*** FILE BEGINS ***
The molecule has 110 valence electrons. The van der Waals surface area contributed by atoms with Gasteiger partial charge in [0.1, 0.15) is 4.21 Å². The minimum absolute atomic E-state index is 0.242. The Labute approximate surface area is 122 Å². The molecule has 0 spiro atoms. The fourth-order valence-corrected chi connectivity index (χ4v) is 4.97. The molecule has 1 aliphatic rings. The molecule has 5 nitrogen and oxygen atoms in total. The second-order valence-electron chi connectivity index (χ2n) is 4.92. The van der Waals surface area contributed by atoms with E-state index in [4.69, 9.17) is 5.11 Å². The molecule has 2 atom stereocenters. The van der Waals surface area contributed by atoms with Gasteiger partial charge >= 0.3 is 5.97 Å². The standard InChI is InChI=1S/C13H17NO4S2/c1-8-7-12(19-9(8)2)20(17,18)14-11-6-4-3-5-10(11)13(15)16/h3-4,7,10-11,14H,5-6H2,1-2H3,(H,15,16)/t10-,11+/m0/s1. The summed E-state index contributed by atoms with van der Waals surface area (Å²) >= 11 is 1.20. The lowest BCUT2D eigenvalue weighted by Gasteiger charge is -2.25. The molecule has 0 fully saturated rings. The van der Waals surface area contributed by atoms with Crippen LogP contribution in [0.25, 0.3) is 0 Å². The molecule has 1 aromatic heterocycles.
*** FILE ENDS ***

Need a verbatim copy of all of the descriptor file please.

The molecule has 110 valence electrons. The van der Waals surface area contributed by atoms with Gasteiger partial charge in [0.1, 0.15) is 4.21 Å². The minimum absolute atomic E-state index is 0.242. The Labute approximate surface area is 122 Å². The molecule has 0 spiro atoms. The fourth-order valence-corrected chi connectivity index (χ4v) is 4.97. The molecule has 1 aliphatic rings. The molecule has 5 nitrogen and oxygen atoms in total. The second-order valence-electron chi connectivity index (χ2n) is 4.92. The van der Waals surface area contributed by atoms with E-state index in [4.69, 9.17) is 5.11 Å². The molecule has 2 atom stereocenters. The van der Waals surface area contributed by atoms with Gasteiger partial charge >= 0.3 is 5.97 Å². The standard InChI is InChI=1S/C13H17NO4S2/c1-8-7-12(19-9(8)2)20(17,18)14-11-6-4-3-5-10(11)13(15)16/h3-4,7,10-11,14H,5-6H2,1-2H3,(H,15,16)/t10-,11+/m0/s1. The summed E-state index contributed by atoms with van der Waals surface area (Å²) >= 11 is 1.20. The lowest BCUT2D eigenvalue weighted by Gasteiger charge is -2.25. The molecule has 0 fully saturated rings. The van der Waals surface area contributed by atoms with Crippen LogP contribution in [0.25, 0.3) is 0 Å². The molecule has 1 aromatic heterocycles.